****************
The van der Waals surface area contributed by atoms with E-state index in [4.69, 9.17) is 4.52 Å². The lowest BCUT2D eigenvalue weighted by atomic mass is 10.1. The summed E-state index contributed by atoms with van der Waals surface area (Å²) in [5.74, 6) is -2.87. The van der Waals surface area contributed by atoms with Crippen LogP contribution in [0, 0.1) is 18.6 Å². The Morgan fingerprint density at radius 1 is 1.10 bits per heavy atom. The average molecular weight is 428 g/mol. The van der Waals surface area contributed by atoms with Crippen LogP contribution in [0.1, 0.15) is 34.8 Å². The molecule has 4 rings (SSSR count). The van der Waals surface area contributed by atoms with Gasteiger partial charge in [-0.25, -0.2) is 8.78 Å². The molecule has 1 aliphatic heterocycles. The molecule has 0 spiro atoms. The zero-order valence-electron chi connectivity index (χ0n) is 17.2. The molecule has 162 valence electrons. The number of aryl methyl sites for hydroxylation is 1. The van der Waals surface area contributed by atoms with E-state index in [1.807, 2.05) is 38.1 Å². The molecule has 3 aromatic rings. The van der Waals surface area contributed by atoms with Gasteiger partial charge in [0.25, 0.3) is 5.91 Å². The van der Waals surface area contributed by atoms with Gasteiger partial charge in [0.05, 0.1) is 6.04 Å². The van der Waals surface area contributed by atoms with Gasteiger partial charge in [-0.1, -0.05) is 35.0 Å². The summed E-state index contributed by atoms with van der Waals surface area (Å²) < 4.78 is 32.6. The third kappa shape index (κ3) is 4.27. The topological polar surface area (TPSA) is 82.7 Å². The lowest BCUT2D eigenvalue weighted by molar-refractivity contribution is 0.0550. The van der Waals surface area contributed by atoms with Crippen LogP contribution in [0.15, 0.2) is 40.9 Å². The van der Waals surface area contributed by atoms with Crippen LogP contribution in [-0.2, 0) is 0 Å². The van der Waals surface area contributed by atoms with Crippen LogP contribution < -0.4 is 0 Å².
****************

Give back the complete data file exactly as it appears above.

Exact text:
The van der Waals surface area contributed by atoms with E-state index in [4.69, 9.17) is 4.52 Å². The lowest BCUT2D eigenvalue weighted by atomic mass is 10.1. The summed E-state index contributed by atoms with van der Waals surface area (Å²) in [5.74, 6) is -2.87. The van der Waals surface area contributed by atoms with Crippen LogP contribution in [0, 0.1) is 18.6 Å². The Morgan fingerprint density at radius 1 is 1.10 bits per heavy atom. The average molecular weight is 428 g/mol. The van der Waals surface area contributed by atoms with Crippen LogP contribution in [0.1, 0.15) is 34.8 Å². The molecule has 4 rings (SSSR count). The van der Waals surface area contributed by atoms with Gasteiger partial charge in [-0.25, -0.2) is 8.78 Å². The molecule has 1 aliphatic heterocycles. The molecule has 0 spiro atoms. The zero-order valence-electron chi connectivity index (χ0n) is 17.2. The molecule has 162 valence electrons. The number of aryl methyl sites for hydroxylation is 1. The van der Waals surface area contributed by atoms with E-state index in [1.807, 2.05) is 38.1 Å². The molecule has 3 aromatic rings. The van der Waals surface area contributed by atoms with Gasteiger partial charge in [0.25, 0.3) is 5.91 Å². The van der Waals surface area contributed by atoms with Gasteiger partial charge in [0.05, 0.1) is 6.04 Å². The van der Waals surface area contributed by atoms with Gasteiger partial charge in [-0.1, -0.05) is 35.0 Å². The summed E-state index contributed by atoms with van der Waals surface area (Å²) < 4.78 is 32.6. The third kappa shape index (κ3) is 4.27. The topological polar surface area (TPSA) is 82.7 Å². The lowest BCUT2D eigenvalue weighted by molar-refractivity contribution is 0.0550. The van der Waals surface area contributed by atoms with Crippen LogP contribution in [0.15, 0.2) is 40.9 Å². The van der Waals surface area contributed by atoms with Crippen LogP contribution in [-0.2, 0) is 0 Å². The van der Waals surface area contributed by atoms with Crippen LogP contribution < -0.4 is 0 Å².